High Court refuses permission for judicial review of Woolwich affordable housing reduction

Out-Law News | 27 Jun 2014 | 4:43 pm |

A High Court judge has refused Greenwich Council's application for judicial review of a planning inspector's decision to allow the removal of the affordable housing requirement attached to a planning permission, according to a report in Planning Magazine .

Developer Albany Homes had applied to Greenwich Council to remove an obligation requiring the provision of 20% affordable housing in the planning permission granted for its 100-home Mast Pond Wharf tower scheme in south east London in March 2012.

After the Council failed to issue a decision, Albany appealed directly to the Planning Inspectorate and an inspector allowed the appeal (5-page / 87KB PDF) agreeing with the developer's analysis that the scheme would be unviable unless the affordable housing obligation was removed and there was a 10% increase in property values.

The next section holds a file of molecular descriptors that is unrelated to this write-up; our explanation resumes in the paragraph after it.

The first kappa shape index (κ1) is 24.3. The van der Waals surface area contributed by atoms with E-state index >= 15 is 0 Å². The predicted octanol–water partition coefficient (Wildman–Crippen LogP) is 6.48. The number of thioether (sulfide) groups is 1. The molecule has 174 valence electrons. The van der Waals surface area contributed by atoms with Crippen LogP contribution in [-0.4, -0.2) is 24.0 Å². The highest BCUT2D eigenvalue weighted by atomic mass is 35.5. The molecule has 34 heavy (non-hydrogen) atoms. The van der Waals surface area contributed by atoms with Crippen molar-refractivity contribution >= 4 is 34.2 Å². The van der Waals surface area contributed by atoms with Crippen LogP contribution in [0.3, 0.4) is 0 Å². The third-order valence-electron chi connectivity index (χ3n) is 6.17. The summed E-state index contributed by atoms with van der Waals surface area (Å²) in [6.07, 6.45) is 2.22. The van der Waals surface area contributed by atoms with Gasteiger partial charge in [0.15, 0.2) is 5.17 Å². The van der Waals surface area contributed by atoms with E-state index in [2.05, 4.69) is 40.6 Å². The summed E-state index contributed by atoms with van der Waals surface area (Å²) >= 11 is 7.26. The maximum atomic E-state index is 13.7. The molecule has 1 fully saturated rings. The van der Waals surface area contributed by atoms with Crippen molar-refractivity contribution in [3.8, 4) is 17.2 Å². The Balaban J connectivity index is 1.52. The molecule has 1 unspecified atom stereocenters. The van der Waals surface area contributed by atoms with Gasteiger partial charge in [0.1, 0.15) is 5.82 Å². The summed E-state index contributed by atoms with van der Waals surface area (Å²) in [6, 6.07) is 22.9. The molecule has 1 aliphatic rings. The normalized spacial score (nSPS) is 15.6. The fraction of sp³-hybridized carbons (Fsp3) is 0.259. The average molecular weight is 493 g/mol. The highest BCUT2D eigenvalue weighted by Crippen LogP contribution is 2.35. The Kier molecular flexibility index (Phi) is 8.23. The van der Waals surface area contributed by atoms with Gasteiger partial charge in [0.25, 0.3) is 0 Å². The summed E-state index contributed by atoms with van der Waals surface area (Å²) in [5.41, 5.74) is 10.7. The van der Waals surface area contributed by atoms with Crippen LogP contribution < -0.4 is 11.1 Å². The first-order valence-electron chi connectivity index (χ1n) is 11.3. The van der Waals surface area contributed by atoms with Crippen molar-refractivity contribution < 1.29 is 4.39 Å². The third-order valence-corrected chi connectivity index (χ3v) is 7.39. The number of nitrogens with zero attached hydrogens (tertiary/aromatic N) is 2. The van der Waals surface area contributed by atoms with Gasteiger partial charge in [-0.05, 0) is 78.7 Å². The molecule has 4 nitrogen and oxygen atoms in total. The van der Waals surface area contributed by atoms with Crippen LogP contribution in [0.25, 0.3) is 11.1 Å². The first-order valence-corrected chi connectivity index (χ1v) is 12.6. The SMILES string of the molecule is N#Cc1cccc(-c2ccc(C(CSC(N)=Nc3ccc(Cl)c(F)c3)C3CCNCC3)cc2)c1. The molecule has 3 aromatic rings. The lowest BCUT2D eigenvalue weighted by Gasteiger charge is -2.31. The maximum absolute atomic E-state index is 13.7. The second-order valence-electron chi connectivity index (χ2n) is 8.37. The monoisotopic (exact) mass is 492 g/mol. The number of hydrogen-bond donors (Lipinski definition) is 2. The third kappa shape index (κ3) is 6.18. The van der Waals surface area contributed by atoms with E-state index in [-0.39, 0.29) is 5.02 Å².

Applying for a judicial review of the inspector's decision, the Council reportedly argued that the inspector went beyond what was permissible in considering the development's potential future viability rather than its current viability alone.

Refusing the application, the High Court judge agreed with the inspector's approach and found the Council's arguments to be "misconceived", according to the report.

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